Located in the Wisconsin Northwoods, our cultural center has facilities for reunions, receptions and gatherings. Our gift shop holds a large selection of glassware, linens, books, and clothing.
The National Finnish American Festival (NFAF) Cultural Center, known as Little Finland, is located on US Highway 2, just west of US Highway 51 South. The center keeps alive the proud heritage of the many Finnish immigrants who settled in the Hurley area. Its purpose is to foster a cultural center and to preserve the Finn's rich heritage through song, dance, and ethnic foods.
The inspiration for Little Finland began with two women. Irene Nevala and Gertie Kaari attended a festival at the University of Wisconsin and came back with the dream to build a cultural center in the Wisconsin Northwoods.
The purpose in organizing the NFAF was to further the economic development of the group and to establish family style entertainment for tourists as well as local citizens and to promote the rich heritage and culture brought here by our parents and grandparents. The efforts of Professor Robert Gard, Professors Matilda and James Schwalbach and Michael Warlum, who did his PhD thesis on the Festival, helped the dream become a reality.
In June, 1964, a Montreal, Wisconsin, mine building, called a "dry" was leased to hold a museum, restaurant and theater. Artifacts, tools, crafts, linens, jewelry and other Finnish items were collected and catalogued. The Finnish embassy supplied photographs. An early Finnish-American home display was set up. Dry round bread hung from a post near the ceiling by the stove.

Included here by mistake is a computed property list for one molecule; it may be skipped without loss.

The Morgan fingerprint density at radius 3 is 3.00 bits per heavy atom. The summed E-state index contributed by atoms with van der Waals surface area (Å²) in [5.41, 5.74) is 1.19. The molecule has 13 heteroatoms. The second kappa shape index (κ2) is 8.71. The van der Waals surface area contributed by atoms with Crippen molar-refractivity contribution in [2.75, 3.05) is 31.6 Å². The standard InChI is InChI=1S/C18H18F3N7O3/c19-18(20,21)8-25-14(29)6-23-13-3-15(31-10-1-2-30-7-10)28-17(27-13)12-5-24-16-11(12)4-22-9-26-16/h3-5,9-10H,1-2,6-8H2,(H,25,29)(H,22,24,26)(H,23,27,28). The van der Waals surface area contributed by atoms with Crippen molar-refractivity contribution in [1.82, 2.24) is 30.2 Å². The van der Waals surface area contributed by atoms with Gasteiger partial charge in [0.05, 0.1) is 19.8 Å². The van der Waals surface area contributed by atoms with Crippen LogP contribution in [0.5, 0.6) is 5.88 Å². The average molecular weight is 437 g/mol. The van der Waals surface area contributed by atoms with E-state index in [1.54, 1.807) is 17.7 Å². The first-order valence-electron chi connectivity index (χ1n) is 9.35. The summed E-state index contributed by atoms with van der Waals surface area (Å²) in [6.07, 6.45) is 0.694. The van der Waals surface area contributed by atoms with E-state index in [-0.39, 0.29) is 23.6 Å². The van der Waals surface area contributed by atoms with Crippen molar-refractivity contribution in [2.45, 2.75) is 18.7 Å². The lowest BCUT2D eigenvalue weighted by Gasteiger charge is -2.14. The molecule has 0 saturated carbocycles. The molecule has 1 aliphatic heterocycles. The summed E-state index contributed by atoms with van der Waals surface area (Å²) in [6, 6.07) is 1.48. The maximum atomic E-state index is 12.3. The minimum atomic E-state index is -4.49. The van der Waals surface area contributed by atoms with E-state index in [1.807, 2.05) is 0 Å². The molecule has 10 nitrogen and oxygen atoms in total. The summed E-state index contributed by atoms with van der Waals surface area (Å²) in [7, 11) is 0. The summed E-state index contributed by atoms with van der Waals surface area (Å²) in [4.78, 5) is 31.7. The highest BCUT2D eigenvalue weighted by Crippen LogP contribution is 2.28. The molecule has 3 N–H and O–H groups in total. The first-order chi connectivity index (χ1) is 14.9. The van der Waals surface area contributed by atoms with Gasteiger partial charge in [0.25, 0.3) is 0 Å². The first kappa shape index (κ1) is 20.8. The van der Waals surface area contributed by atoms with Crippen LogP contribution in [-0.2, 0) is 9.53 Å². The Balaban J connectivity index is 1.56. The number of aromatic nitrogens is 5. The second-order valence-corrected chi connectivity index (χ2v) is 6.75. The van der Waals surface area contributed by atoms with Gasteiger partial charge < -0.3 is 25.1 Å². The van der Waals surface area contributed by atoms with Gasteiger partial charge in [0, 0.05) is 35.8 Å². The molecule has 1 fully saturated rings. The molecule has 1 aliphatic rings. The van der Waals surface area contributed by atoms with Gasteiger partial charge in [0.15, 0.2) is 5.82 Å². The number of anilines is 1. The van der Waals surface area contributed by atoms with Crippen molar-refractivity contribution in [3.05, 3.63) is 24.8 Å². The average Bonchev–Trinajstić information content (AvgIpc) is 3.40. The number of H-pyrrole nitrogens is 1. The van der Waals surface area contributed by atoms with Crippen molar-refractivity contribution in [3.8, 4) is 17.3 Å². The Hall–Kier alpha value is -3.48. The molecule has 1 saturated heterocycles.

An authentic sauna was built complete with a mannequin holding a towel over her arm. A carpet loom was set up and weaving was demonstrated. When the exhibit opened on July 15, 1964, hundreds of people flocked to attend. Between July and September, 1964, over 5,000 people went through the museum.
During this time period, the NFAF purchased three acres of land from Sulo Kaari, and the Les Taipale family donated eight acres of adjoining land. A Duluth, Minnesota, architect, Jerry Jyring, drew up the plans for a large complex, donating his services to the group. The logs for the Heritage Center came from the iron ore docks in Ashland, Wisconsin, when the ore docks were disassembled in the middle 1960's.